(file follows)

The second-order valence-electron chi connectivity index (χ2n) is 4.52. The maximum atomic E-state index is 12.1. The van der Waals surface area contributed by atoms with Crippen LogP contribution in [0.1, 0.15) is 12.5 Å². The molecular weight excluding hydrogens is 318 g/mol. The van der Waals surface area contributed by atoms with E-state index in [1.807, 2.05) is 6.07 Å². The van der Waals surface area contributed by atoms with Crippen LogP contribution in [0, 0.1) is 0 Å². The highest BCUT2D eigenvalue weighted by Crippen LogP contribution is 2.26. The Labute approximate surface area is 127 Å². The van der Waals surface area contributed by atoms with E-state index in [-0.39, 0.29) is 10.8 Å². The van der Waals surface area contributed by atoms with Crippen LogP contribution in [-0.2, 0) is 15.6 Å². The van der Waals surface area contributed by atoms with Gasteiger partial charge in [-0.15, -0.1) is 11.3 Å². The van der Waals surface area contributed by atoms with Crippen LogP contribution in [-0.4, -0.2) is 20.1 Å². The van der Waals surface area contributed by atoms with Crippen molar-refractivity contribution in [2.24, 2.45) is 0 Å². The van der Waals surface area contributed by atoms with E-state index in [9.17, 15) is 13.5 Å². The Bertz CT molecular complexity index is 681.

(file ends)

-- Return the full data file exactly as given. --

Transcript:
The second-order valence-electron chi connectivity index (χ2n) is 4.52. The maximum atomic E-state index is 12.1. The van der Waals surface area contributed by atoms with Crippen LogP contribution in [0.1, 0.15) is 12.5 Å². The molecular weight excluding hydrogens is 318 g/mol. The van der Waals surface area contributed by atoms with E-state index in [1.807, 2.05) is 6.07 Å². The van der Waals surface area contributed by atoms with Crippen LogP contribution in [0, 0.1) is 0 Å². The highest BCUT2D eigenvalue weighted by Crippen LogP contribution is 2.26. The Labute approximate surface area is 127 Å². The van der Waals surface area contributed by atoms with E-state index in [-0.39, 0.29) is 10.8 Å². The van der Waals surface area contributed by atoms with Crippen LogP contribution in [-0.2, 0) is 15.6 Å². The van der Waals surface area contributed by atoms with Gasteiger partial charge in [-0.15, -0.1) is 11.3 Å². The van der Waals surface area contributed by atoms with Crippen LogP contribution in [-0.4, -0.2) is 20.1 Å². The van der Waals surface area contributed by atoms with Crippen molar-refractivity contribution in [2.24, 2.45) is 0 Å². The van der Waals surface area contributed by atoms with E-state index in [9.17, 15) is 13.5 Å². The Bertz CT molecular complexity index is 681.